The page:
Just back from some beautiful days in Umeå, in the North of the country. I was invited by the Swedish-Dutch balfolk band Nubia to guest on two tunes for their upcoming album ! My friend & colleague Henrike Wesp was also there, guesting on another tune. The Ballerina studio was a lovely place to record in, on the docks by the river.
Can't wait until November and the release of that album !
This morning I was at Eric Sahlström Institute for a little interview with Sveriges Radio.
Journalist Simon Linter wanted to know my and Magnus Holmström's point of view on the future of Swedish traditional music. Is it true that the interest for it is declining ?? Perhaps a bit within Sweden, as statistics seem to indicate, but it's balanced by an ever-growing crowd of passionate people abroad. We played some tunes for the musical background and Magnus gave some good insights about what tradition is in the end : always evolving !
You can find the interview (in English) here : the interview on Sveriges Radio.
Eric Sahlström Institute in Tobo is the world's center for the nyckelharpa.
This December was truly incredible ! The nyckelharpa, fiddle and I travelled all the way to Hungary for a bunch of concerts with singer-songwriter Csaba L. Bardócz.
The official purpose was to release a few tunes together, the unofficial one was to bring Scandinavian folk music to new audiences ! For that purpose, I brought with me Erik Orvehed on säckpipa (Swedish bagpipe) and various folk flutes.
The rhythm of that little tour was very intense, playing every day in different locations across Hungary and even twice one day, yet we still found time to indulge in sweet poppy seeds rolls, copious amounts of tea and unashamed bad puns. Some locations were truly incredible, like the Leskowsky Musical Instruments Museum in Kecskemét.
Once the concerts were complete, it was time to get into the studio in Hévíz, where we recorded two tunes, Csaba and I. We kept it simple, true to both our performing styles, so the nyckelharpa's resonance and Csaba's emotion-filled voice can be heard fully. We also decided to go for one song in English and one in Hungarian, to balance our internationality with the local and tiny.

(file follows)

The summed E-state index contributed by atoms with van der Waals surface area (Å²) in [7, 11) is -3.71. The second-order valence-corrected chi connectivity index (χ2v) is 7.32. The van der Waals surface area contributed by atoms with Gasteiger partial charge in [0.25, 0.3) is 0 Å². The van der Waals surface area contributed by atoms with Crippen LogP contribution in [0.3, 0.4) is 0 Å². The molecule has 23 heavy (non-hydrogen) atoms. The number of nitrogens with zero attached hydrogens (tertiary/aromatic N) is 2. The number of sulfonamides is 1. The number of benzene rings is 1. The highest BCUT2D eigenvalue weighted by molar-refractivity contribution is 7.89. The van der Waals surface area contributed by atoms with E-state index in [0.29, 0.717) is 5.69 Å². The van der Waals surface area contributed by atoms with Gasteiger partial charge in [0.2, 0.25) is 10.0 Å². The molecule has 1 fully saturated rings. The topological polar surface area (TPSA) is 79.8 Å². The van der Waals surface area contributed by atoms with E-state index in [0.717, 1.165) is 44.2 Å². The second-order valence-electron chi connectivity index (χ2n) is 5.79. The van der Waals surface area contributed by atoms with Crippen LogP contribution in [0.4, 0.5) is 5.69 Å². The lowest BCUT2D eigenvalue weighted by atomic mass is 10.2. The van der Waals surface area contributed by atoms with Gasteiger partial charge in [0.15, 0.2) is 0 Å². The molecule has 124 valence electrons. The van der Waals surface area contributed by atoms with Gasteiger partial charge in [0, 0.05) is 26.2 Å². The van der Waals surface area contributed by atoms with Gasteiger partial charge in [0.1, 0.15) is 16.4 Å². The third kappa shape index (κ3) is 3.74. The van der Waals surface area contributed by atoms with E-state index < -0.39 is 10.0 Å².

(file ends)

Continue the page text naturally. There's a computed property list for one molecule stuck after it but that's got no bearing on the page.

These two tunes will be released on next Bandcamp Friday, the 3rd of February !
Running everywhere these days to prepare my first tour in what feels like ages. Looking so much forward to my dance workshops in the Netherlands (already sold out ! you Dutchies are crazy for Nordic dances) and to meeting again my colleague Sylvain of Svall Duo, to let the music flow to the entire West Switzerland !
Find all the details of this tour in the Agenda.
Theme of this year's celebration of Nyckelharpa : play repertoire from other instruments' typical repertoire !
So I recorded two reels from Scotland and Shetland islands :
... a Norwegian fiddle pols from Røros (which is said to be necessary to call a fiddler "good") :
... and a Turlough O'Carolan classic for the Irish harp :
The eyes of Europe and a lot of the world are turned to Ukraine while it suffers violent attacks. History is always more complex than we remember and this country is no exception. As a contribution to the awareness to Ukrainian culture, I decided to share a song coming from a very unique community in the country : the Ukrainian Swedes, a Swedish-speaking population first settled in Estonia, then displaced to southern Ukraine. They still exist to this day and have retained some of their language, traditions, and music.
This is a psalm about death and the hope of rebirth, in Swedish dialect, with Estonian harmonies, kept through centuries in Ukraine. For cultures should be about enriching each other, getting inspired, keeping your inner fire alive and making beauty out of it.
One in Sweden, one in France, we haven't been able to meet for a long time with Sylvain, my crazy guitarist of Svall Duo. We're getting bored ! We want some music action together, we want to make people dance, we want to put crazy riffs on traditional tunes and blue notes everywhere !
So we decided to release a little album, recorded live back in Belgium in 2019, during our best gig. An incredible evening with so much energy that my fiddle bow broke and I lost several nyckelharpa tangents on stage while playing (no damage, no worries). And one can feel that energy in the raw recording taken on the spot.
So it was "just" about picking the best tunes (no the one when the bow broke) and cutting the speeches and applauses in nice places. And balancing the whole sound again. And creating a cover image. And doing all the paperwork for copyrights and credits. And preparing all the promotion material. It's way less complicated to release a digital album than a physical one, but it's still very complex and long. But all this is soon coming to an end...